On Allopathic Medicine

A little bit of clarification and pontification after my last post. I thought I was completely open that I wasn’t disparaging allopathic medicine. To the point of its study is just as important for achieving self-sufficiency as studying herbal, traditional Chinese, or Ayurvedic medicine. The skill set to be able to self diagnose problems or assist those in your immediate family may become a necessity.

Practicing medicine in most countries without a license is illegal. Educating yourself, providing primary care (first aid, CPR, immediate trauma care), and having a thorough understanding of your personal needs is not. Should local environmental, political, or situational conditions arise that restrict your access to the commercial medical systems, this knowledge may become vital to survival and valuable to your community.

The Survival Medicine Handbook by Dr. Joseph Alton and Nurse Amy Alton is the de facto gold standard for those preparing for the Zombie Apocalypse. Today I’ve committed to spending a minimum amount of time perusing this volume. I look forward to sharing my learning journey on this topic as the days roll on.

A checklist of sorts for the skills I want to develop over the coming weeks follows. The list is by no measure exhaustive, nor is it one I’ll advocate as the minimum level or you aren’t useful as a lay medical provider. The list is just that, a working list of some useful skills.

  • Take vital signs and understand the significance of their values. e.g. pulse, respiration rate, blood pressure, temperature, etc…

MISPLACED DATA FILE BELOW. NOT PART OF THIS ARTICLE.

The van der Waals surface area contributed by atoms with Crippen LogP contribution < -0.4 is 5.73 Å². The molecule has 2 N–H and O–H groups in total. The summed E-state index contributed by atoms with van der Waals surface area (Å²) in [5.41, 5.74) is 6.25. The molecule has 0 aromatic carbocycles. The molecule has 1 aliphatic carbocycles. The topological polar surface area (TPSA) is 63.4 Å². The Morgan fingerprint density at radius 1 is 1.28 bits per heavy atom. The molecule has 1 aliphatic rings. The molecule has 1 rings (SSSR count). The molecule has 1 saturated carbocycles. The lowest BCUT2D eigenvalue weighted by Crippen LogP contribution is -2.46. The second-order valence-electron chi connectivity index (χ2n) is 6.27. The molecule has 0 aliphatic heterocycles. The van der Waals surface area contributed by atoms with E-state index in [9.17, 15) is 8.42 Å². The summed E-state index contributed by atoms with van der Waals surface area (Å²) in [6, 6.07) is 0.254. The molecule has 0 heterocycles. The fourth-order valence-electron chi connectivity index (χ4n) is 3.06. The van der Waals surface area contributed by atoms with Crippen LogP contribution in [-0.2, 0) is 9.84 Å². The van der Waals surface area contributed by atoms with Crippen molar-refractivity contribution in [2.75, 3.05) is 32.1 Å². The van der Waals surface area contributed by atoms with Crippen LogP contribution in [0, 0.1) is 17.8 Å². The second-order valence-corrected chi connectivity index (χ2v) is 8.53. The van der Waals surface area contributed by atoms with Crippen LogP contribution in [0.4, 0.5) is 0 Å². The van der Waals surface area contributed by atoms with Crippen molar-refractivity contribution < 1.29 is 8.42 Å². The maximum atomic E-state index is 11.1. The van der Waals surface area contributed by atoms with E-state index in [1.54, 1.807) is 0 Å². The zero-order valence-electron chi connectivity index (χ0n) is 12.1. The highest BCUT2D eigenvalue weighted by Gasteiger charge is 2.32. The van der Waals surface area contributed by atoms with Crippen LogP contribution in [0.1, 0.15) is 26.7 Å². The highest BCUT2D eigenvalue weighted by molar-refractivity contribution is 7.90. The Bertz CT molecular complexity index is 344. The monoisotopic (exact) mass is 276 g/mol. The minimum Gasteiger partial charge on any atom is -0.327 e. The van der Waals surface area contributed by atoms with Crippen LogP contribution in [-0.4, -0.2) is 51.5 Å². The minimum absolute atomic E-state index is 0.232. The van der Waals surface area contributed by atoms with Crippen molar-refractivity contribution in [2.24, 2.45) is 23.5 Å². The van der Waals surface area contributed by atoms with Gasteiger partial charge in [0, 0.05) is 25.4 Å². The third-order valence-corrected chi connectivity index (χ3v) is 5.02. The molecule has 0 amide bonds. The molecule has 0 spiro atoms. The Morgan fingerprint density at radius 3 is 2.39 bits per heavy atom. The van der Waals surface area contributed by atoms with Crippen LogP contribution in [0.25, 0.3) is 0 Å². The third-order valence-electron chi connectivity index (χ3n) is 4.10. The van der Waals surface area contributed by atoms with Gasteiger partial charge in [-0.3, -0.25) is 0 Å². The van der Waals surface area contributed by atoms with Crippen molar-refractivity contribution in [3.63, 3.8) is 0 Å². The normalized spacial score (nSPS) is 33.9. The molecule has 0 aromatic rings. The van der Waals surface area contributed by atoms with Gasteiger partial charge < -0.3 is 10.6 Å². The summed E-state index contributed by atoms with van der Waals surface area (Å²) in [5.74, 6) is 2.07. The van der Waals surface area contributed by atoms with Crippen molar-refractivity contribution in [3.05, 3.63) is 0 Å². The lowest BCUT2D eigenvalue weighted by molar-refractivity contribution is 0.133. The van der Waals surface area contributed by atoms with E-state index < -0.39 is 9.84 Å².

• Perform a history and physical assessment
  • Bandage injuries
  • Treat different degrees of burns
  • Splint or wrap sprains, dislocations, or fractures. Understand traction rigs
  • Close a wound and understand when not to do so: butterfly closures, glues, staples, and sutures
  • Clean a wound and provide daily care
  • Identify and treat bacterial infectious diseases. e.g. strep throat, e.coli, etc…
  • Identify and treat viral infectious diseases. e.g. COVID 19, Norovirus, influenza, etc…
  • Identify and treat parasitic and protozoal infectious diseases. e.g. Giardia, toxoplasmosis, tape worms, etc…
  • Identify and treat head, body, and pubic lice as well as outer louse infestations
  • Identify and treat venomous and non-venomous snake bites
  • Identify and treat generic animal bites
  • Identify and treat common abdominal and pelvic pain
  • Identify and treat common chest pains
  • Recognize and treat allergic reactions and anaphylactic shock
  • Identify and treat skin reactions, diseases, and rashes
  • Perform a normal delivery of a baby and placenta
  • Evaluate and treat dental problems. replace fillings, treat an abscess, perform an extraction. etc…
  • Perform proper disinfection of water, foods and their preparation, nutrition
  • Supervise, implement, and train community members on hygiene and sanitation protocols
  • Council and comfort the depressed and anxious
  • Organize, assemble, and manage sick rooms for wound healing, isolation, treatment
  • Proper care of the bed ridden
  • Identify the indications and counter indications for the appropriate application of herbal, pharmacological, and other alternative therapies

I feel that this is a great starting point and will handle 80% of me and my immediate families medical needs. It will make me a better advocate for myself and my family when commercial medical care is available and will certainly make us better off than most people if commercial care isn’t available.

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